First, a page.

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Class Warfare: 1940

Class Warfare: 1940

Washington, D.C., circa 1940. "Ernest Kendall, teacher of U.S. Capitol pages." Note old-school schoolboy mischief. Photo by Theodor Horydczak. View full size.


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Pages School

New York Times, May 9, 1937.

Pages Go to School in Nation's Capitol

Faculty of Six Directs Study of 45 Boys
Who Serve Senate and House

The most vivid course in civics in the world is probably that being given this year to forty-five boys who serve as pages in the United States Congress. These youngsters, who have ringside seats at history-making debates, now study about them after hours in the Pages School, held in the basement of the Capitol.

The current session of the school also finds the faculty increased to six, and the curriculum extended to include for the first time physical education, commercial law and economic subjects.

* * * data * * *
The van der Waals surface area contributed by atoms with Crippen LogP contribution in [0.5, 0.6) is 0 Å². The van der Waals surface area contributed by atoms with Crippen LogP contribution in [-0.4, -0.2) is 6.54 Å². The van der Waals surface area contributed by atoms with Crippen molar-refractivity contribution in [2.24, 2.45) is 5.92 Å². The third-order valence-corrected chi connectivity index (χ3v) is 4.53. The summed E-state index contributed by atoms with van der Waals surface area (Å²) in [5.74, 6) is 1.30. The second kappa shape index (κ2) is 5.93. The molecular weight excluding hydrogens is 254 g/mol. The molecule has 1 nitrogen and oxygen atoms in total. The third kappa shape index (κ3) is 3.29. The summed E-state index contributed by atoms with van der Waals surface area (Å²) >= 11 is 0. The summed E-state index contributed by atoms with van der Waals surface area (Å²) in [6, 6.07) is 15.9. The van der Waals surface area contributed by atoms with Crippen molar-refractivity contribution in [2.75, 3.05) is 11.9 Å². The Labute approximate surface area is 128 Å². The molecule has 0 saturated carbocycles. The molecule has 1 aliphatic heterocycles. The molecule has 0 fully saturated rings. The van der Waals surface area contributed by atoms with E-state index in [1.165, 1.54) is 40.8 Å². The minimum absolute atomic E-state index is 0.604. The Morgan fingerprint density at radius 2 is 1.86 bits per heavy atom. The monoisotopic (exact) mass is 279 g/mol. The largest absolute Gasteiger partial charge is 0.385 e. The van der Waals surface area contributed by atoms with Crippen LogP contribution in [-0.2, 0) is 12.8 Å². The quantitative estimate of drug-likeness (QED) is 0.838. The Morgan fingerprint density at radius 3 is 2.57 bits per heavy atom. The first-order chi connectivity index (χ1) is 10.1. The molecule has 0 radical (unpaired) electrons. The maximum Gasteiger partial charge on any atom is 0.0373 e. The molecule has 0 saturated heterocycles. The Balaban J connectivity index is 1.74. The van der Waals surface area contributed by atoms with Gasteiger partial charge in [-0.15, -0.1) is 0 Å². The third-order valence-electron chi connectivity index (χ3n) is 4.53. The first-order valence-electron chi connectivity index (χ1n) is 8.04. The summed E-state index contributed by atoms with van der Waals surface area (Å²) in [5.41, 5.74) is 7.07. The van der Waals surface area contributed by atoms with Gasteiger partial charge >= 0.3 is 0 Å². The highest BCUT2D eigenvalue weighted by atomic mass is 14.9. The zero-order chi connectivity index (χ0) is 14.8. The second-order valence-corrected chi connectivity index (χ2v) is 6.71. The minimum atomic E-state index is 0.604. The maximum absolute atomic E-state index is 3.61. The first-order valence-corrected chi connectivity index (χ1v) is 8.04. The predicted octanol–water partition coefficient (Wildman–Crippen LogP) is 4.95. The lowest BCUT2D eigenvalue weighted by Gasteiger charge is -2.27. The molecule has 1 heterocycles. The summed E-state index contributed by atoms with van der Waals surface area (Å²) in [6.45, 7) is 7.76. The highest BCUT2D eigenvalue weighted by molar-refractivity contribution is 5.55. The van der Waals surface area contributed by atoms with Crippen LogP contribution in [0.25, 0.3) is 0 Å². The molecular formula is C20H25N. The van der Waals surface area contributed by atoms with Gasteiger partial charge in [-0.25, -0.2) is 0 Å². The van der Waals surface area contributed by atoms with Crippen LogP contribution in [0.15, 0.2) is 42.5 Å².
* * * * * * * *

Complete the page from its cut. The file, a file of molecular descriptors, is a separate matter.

Thus the pages, who range in age from 12 to 16, now have an even broader course and study under more favorable conditions than those in many high schools. No class group consists of more than nine students, and most of the classes are smaller. Teachers who have done graduate work in universities, give courses in English, history, mathematics, chemistry, physics, Latin, German, French, typewriting and shorthand, as well as the subjects added this term. …

Ernest Kendall, a young teacher from Oklahoma, who served in the dual capacity of principal and one-man faculty when the school was started, has continued as principal and teacher.

I'm gonna ace this test...

with all the crib notes I write on Billy's neck.

Ahh yes, the remote

the cause of civil war in many households.

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